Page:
Further, drawing all reasonable inferences in plaintiff's favor, it is plausible that Real Time's “fail[ure] to provide an accounting to justify the balance it claims [it] is owed” caused the alleged damages. For example, had Real Time timely and adequately responded to plaintiff's QWR, plaintiff could have taken additional steps to correct any inaccuracies, thereby preventing Real Time from reporting allegedly incorrect information to credit bureaus. See Johnson v. HSBC Bank USA, Nat. Ass'n, 3:11-CV-2091-JM-WVG, 2012 WL 928433, at *6 (S.D. Cal. Mar. 19, 2012) (where plaintiff alleged that defendant failed to provide a substantive response to QWR, causing confusion over how much plaintiff actually owed, defendant's failure to respond to the QWR plausibly caused harm).[4]

         Thus, the Court finds that the allegations in the FAC are sufficient to state a RESPA claim against Real Time at this stage in the proceedings. Thus, Real Time's motion to dismiss plaintiff's RESPA claim is Denied.

         2. RESPA Claim Against Capital One

         The Court's prior order identified three specific deficiencies in plaintiff's RESPA claim against Capital One: (1) Plaintiff failed to allege that Capital One was the servicer of the loan such that it would be obligated to respond to the QWR under RESPA; (2) plaintiff did not allege facts demonstrating how Capital One's response to plaintiff's QWR was insufficient; and (3) plaintiff failed to allege recoverable damages. (Order at 9-10.)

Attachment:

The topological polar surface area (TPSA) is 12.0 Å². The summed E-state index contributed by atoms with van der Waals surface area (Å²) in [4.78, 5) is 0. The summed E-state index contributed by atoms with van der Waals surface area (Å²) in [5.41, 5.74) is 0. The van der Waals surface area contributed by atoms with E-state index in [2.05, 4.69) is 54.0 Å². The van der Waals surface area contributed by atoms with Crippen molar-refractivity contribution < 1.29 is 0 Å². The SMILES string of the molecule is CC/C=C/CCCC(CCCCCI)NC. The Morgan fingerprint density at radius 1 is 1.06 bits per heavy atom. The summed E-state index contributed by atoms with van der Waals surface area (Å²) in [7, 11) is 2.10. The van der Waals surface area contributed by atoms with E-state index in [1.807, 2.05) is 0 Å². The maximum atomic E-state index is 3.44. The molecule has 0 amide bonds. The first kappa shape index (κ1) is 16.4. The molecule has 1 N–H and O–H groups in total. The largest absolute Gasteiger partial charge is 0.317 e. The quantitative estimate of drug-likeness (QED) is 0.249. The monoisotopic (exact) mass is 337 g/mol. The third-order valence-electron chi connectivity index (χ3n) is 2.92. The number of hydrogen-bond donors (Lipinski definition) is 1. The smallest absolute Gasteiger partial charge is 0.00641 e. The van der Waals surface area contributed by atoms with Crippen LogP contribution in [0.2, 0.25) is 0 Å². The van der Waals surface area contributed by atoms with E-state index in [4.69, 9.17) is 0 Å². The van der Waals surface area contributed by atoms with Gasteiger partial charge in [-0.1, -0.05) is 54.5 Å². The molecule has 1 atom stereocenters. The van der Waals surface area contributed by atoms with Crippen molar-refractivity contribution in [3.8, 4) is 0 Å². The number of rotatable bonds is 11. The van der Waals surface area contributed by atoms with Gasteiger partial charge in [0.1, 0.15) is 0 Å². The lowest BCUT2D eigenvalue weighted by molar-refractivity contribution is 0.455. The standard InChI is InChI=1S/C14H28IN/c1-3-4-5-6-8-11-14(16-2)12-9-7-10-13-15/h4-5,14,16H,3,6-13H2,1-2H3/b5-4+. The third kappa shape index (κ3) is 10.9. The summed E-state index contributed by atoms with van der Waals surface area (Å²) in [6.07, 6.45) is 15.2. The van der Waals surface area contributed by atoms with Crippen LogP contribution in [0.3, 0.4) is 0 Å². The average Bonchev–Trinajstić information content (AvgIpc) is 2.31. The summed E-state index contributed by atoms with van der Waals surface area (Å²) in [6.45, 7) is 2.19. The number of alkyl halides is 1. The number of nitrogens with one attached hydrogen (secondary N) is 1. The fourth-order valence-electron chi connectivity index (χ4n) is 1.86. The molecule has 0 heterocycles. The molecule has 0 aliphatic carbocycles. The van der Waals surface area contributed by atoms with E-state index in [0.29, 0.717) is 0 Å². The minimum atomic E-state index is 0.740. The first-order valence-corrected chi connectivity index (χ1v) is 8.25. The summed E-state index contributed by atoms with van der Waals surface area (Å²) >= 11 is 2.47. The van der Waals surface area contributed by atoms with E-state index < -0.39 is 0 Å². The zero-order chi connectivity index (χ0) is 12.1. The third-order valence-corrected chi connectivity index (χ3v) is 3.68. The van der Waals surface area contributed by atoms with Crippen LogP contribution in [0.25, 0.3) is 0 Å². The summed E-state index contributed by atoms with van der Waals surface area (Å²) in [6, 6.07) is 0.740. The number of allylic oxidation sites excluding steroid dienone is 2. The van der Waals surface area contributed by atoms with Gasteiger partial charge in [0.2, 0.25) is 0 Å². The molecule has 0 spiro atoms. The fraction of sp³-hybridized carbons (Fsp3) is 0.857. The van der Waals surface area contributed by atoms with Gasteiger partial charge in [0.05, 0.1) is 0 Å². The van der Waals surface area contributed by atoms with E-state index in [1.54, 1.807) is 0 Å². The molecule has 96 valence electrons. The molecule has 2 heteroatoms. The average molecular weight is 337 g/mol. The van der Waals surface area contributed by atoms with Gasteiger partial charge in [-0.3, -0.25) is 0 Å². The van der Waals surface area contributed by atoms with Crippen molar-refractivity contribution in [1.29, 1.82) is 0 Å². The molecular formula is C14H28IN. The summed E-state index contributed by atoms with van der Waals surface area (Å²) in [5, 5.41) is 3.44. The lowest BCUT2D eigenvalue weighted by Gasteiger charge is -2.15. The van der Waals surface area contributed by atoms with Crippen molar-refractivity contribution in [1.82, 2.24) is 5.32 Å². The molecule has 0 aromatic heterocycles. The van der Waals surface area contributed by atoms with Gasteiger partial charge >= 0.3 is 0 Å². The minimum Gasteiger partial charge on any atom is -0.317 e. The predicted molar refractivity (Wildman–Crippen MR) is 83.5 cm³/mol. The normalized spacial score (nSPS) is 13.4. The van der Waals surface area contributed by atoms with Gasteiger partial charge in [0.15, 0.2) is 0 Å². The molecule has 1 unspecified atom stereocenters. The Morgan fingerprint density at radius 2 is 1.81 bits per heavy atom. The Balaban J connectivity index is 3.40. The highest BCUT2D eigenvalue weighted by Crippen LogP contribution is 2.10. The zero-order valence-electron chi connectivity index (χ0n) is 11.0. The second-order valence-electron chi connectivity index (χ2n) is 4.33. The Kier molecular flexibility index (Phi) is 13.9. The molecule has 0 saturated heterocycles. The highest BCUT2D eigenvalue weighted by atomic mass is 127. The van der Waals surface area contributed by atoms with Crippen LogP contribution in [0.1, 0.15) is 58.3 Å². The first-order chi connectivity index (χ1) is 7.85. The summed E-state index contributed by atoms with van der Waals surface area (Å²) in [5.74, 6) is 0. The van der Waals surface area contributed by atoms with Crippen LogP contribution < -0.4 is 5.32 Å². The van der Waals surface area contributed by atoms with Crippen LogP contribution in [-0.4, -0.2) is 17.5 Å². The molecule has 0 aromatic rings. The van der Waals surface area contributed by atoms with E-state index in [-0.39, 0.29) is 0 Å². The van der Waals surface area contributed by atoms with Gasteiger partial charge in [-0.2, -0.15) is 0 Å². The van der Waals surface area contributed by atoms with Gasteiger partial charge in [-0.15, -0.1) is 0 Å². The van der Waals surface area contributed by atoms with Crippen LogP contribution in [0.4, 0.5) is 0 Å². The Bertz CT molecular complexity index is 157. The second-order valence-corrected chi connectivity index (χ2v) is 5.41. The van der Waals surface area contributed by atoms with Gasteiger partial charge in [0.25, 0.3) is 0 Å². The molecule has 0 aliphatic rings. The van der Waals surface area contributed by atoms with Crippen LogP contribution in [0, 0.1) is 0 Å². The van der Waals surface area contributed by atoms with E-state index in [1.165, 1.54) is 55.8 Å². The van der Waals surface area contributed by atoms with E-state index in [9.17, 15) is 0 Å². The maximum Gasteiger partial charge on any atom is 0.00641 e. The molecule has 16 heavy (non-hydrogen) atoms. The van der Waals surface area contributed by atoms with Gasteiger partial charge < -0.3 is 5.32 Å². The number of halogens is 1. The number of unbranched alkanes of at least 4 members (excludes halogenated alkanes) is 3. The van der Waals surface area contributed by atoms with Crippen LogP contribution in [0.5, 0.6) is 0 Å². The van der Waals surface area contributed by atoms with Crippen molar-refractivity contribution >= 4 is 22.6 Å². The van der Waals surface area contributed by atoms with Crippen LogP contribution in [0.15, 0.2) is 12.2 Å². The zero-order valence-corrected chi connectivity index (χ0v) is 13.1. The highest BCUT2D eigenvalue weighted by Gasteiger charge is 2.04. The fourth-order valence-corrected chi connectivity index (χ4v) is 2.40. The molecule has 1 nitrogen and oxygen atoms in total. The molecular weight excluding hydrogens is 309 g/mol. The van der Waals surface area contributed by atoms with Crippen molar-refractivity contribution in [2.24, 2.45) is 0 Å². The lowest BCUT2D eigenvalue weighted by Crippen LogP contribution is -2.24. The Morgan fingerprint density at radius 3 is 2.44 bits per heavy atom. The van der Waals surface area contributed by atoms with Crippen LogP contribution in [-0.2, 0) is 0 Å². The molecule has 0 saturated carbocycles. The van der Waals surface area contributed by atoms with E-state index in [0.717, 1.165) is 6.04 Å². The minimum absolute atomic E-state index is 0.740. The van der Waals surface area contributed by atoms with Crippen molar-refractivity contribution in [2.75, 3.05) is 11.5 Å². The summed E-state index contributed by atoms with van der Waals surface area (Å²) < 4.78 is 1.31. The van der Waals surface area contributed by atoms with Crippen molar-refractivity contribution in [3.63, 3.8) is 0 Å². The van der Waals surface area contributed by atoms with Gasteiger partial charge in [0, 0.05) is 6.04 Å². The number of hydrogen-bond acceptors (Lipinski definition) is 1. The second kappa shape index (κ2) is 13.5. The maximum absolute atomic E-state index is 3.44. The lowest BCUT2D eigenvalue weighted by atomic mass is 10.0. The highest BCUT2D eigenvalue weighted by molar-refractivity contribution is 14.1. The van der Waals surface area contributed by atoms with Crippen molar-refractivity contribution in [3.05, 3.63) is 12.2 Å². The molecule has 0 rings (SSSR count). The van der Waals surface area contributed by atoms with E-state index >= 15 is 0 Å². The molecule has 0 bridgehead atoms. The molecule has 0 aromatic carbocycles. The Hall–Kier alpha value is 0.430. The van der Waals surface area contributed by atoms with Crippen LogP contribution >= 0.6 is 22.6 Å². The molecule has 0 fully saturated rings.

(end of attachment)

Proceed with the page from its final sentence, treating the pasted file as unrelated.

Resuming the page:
In the FAC, plaintiff cures the first deficiency by alleging that “Real Time and Capital One were servicers of the Loan within the meaning of RESPA.” (FAC ¶ 15.) Plaintiff does not, however, cure the second deficiency. Rather, plaintiff merely re-alleges the following in support of his RESPA claim against Capital One:

On or about August 18, 2018, Plaintiff sent a written correspondence to Capital One constituting a “qualified written response” in an attempt to obtain a proper accounting of the funds paid towards the Mortgage. The qualified written request pertained to the servicing of the loan because it sought an accounting and documentation to justify the balance that Real Time claims is owed on the Mortgage. Capital One did not provide a response until August 22, 2018.

(FAC ¶ 18.) The FAC contains no other factual allegations regarding the substance of Capital One's QWR response. Further, although plaintiff alleges that “Defendant [] failed to respond in a proper and timely way” to his QWRs and “the response was not responsive to the requests made by Plaintiff” (id. ¶ 20), plaintiff does not specify the defendant(s) to which these allegations apply, and in any event, such allegations, without more, are far too general to support the RESPA claim.

         As to the third deficiency, that is, plaintiff's failure to allege recoverable damages, plaintiff has supplemented his damages allegations to demonstrate a plausible theory of harm based on his loss of refinancing opportunities. (FAC ¶ 22.) However, without any explanation as to how Capital One's QWR response was ...